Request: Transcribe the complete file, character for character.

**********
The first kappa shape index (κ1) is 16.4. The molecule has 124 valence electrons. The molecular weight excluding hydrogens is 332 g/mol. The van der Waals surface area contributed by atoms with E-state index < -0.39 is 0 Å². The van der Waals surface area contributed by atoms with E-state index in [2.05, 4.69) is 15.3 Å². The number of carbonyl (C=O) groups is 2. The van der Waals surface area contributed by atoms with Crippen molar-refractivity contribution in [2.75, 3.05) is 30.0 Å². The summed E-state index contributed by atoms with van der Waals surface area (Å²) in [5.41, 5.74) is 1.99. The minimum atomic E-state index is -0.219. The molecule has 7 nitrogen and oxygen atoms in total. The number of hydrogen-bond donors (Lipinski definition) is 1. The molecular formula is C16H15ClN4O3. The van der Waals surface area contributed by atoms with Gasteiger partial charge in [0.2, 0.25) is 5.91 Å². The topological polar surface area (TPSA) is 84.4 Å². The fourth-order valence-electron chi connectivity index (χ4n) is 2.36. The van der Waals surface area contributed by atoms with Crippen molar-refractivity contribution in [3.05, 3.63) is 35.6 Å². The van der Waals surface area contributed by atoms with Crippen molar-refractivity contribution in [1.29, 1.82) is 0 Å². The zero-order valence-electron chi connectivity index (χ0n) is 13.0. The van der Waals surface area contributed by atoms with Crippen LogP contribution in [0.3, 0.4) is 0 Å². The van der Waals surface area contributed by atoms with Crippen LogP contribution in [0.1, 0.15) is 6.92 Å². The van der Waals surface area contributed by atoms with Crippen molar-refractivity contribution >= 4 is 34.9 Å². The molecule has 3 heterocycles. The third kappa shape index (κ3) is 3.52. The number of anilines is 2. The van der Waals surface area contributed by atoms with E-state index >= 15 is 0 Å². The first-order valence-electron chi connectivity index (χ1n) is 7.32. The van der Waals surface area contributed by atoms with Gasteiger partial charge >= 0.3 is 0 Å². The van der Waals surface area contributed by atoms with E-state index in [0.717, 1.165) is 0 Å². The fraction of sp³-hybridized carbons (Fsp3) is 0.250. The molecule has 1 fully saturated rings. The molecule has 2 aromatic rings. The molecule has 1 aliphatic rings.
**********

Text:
The first kappa shape index (κ1) is 16.4. The molecule has 124 valence electrons. The molecular weight excluding hydrogens is 332 g/mol. The van der Waals surface area contributed by atoms with E-state index < -0.39 is 0 Å². The van der Waals surface area contributed by atoms with E-state index in [2.05, 4.69) is 15.3 Å². The number of carbonyl (C=O) groups is 2. The van der Waals surface area contributed by atoms with Crippen molar-refractivity contribution in [2.75, 3.05) is 30.0 Å². The summed E-state index contributed by atoms with van der Waals surface area (Å²) in [5.41, 5.74) is 1.99. The minimum atomic E-state index is -0.219. The molecule has 7 nitrogen and oxygen atoms in total. The number of hydrogen-bond donors (Lipinski definition) is 1. The molecular formula is C16H15ClN4O3. The van der Waals surface area contributed by atoms with Gasteiger partial charge in [0.2, 0.25) is 5.91 Å². The topological polar surface area (TPSA) is 84.4 Å². The fourth-order valence-electron chi connectivity index (χ4n) is 2.36. The van der Waals surface area contributed by atoms with Crippen molar-refractivity contribution in [3.05, 3.63) is 35.6 Å². The van der Waals surface area contributed by atoms with Crippen molar-refractivity contribution in [1.29, 1.82) is 0 Å². The zero-order valence-electron chi connectivity index (χ0n) is 13.0. The van der Waals surface area contributed by atoms with Crippen LogP contribution in [0.3, 0.4) is 0 Å². The van der Waals surface area contributed by atoms with Crippen LogP contribution in [0.1, 0.15) is 6.92 Å². The van der Waals surface area contributed by atoms with Crippen molar-refractivity contribution >= 4 is 34.9 Å². The molecule has 3 heterocycles. The third kappa shape index (κ3) is 3.52. The number of anilines is 2. The van der Waals surface area contributed by atoms with E-state index >= 15 is 0 Å². The first-order valence-electron chi connectivity index (χ1n) is 7.32. The van der Waals surface area contributed by atoms with Gasteiger partial charge >= 0.3 is 0 Å². The van der Waals surface area contributed by atoms with E-state index in [0.717, 1.165) is 0 Å². The fraction of sp³-hybridized carbons (Fsp3) is 0.250. The molecule has 1 fully saturated rings. The molecule has 2 aromatic rings. The molecule has 1 aliphatic rings.